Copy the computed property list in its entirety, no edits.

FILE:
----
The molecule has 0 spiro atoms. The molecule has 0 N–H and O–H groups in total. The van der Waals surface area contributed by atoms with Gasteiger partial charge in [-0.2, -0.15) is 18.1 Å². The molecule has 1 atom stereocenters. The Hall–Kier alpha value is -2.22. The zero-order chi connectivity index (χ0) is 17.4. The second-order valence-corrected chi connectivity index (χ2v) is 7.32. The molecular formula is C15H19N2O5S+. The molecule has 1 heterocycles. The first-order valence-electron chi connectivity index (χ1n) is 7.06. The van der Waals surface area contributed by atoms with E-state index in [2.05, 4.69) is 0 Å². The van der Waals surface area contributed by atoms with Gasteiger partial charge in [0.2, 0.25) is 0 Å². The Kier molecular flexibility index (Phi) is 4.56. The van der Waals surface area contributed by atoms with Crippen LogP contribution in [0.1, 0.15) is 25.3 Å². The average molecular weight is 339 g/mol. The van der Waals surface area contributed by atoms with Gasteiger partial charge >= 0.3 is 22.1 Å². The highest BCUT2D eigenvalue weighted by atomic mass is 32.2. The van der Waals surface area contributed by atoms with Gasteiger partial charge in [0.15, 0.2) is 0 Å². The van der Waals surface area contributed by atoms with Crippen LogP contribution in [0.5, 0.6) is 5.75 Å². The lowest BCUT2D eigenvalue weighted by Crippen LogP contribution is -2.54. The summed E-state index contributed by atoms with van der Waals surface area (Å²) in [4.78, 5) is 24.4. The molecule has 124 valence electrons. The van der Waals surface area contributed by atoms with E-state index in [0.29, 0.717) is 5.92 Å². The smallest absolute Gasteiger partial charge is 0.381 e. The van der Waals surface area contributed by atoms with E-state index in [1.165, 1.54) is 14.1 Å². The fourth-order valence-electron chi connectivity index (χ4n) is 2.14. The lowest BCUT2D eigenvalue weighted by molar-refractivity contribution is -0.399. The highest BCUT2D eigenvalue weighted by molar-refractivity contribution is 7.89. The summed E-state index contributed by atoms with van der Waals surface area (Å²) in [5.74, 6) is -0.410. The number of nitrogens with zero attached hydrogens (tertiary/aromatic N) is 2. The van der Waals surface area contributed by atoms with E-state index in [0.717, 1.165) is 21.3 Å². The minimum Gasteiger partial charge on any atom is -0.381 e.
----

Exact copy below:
The molecule has 0 spiro atoms. The molecule has 0 N–H and O–H groups in total. The van der Waals surface area contributed by atoms with Gasteiger partial charge in [-0.2, -0.15) is 18.1 Å². The molecule has 1 atom stereocenters. The Hall–Kier alpha value is -2.22. The zero-order chi connectivity index (χ0) is 17.4. The second-order valence-corrected chi connectivity index (χ2v) is 7.32. The molecular formula is C15H19N2O5S+. The molecule has 1 heterocycles. The first-order valence-electron chi connectivity index (χ1n) is 7.06. The van der Waals surface area contributed by atoms with E-state index in [2.05, 4.69) is 0 Å². The van der Waals surface area contributed by atoms with Gasteiger partial charge in [0.2, 0.25) is 0 Å². The Kier molecular flexibility index (Phi) is 4.56. The van der Waals surface area contributed by atoms with Crippen LogP contribution in [0.1, 0.15) is 25.3 Å². The average molecular weight is 339 g/mol. The van der Waals surface area contributed by atoms with Gasteiger partial charge >= 0.3 is 22.1 Å². The highest BCUT2D eigenvalue weighted by atomic mass is 32.2. The van der Waals surface area contributed by atoms with Gasteiger partial charge in [0.15, 0.2) is 0 Å². The van der Waals surface area contributed by atoms with Crippen LogP contribution in [0.5, 0.6) is 5.75 Å². The lowest BCUT2D eigenvalue weighted by Crippen LogP contribution is -2.54. The summed E-state index contributed by atoms with van der Waals surface area (Å²) in [4.78, 5) is 24.4. The molecule has 124 valence electrons. The van der Waals surface area contributed by atoms with E-state index in [0.29, 0.717) is 5.92 Å². The smallest absolute Gasteiger partial charge is 0.381 e. The van der Waals surface area contributed by atoms with E-state index in [1.165, 1.54) is 14.1 Å². The fourth-order valence-electron chi connectivity index (χ4n) is 2.14. The lowest BCUT2D eigenvalue weighted by molar-refractivity contribution is -0.399. The highest BCUT2D eigenvalue weighted by molar-refractivity contribution is 7.89. The summed E-state index contributed by atoms with van der Waals surface area (Å²) in [5.74, 6) is -0.410. The number of nitrogens with zero attached hydrogens (tertiary/aromatic N) is 2. The van der Waals surface area contributed by atoms with E-state index in [0.717, 1.165) is 21.3 Å². The minimum Gasteiger partial charge on any atom is -0.381 e.